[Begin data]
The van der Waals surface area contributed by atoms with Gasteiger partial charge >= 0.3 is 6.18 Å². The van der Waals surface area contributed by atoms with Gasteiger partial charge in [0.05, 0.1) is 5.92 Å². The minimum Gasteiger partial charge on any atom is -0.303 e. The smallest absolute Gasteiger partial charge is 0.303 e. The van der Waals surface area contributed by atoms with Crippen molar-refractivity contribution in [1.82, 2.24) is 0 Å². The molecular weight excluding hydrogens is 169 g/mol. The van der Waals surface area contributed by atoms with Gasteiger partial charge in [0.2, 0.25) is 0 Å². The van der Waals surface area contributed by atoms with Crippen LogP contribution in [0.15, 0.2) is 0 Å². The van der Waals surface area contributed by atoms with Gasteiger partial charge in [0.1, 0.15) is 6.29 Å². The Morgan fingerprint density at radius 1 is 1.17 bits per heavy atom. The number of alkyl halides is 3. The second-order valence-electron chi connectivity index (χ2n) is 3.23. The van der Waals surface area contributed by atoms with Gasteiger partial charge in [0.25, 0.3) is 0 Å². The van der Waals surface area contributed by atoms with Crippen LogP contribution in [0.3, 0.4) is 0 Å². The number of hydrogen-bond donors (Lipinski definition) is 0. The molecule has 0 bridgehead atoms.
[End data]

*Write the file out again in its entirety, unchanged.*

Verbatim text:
The van der Waals surface area contributed by atoms with Gasteiger partial charge >= 0.3 is 6.18 Å². The van der Waals surface area contributed by atoms with Gasteiger partial charge in [0.05, 0.1) is 5.92 Å². The minimum Gasteiger partial charge on any atom is -0.303 e. The smallest absolute Gasteiger partial charge is 0.303 e. The van der Waals surface area contributed by atoms with Crippen molar-refractivity contribution in [1.82, 2.24) is 0 Å². The molecular weight excluding hydrogens is 169 g/mol. The van der Waals surface area contributed by atoms with Gasteiger partial charge in [0.2, 0.25) is 0 Å². The van der Waals surface area contributed by atoms with Crippen LogP contribution in [0.15, 0.2) is 0 Å². The van der Waals surface area contributed by atoms with Gasteiger partial charge in [0.1, 0.15) is 6.29 Å². The Morgan fingerprint density at radius 1 is 1.17 bits per heavy atom. The number of alkyl halides is 3. The second-order valence-electron chi connectivity index (χ2n) is 3.23. The van der Waals surface area contributed by atoms with Gasteiger partial charge in [0.25, 0.3) is 0 Å². The van der Waals surface area contributed by atoms with Crippen LogP contribution in [0.3, 0.4) is 0 Å². The number of hydrogen-bond donors (Lipinski definition) is 0. The molecule has 0 bridgehead atoms.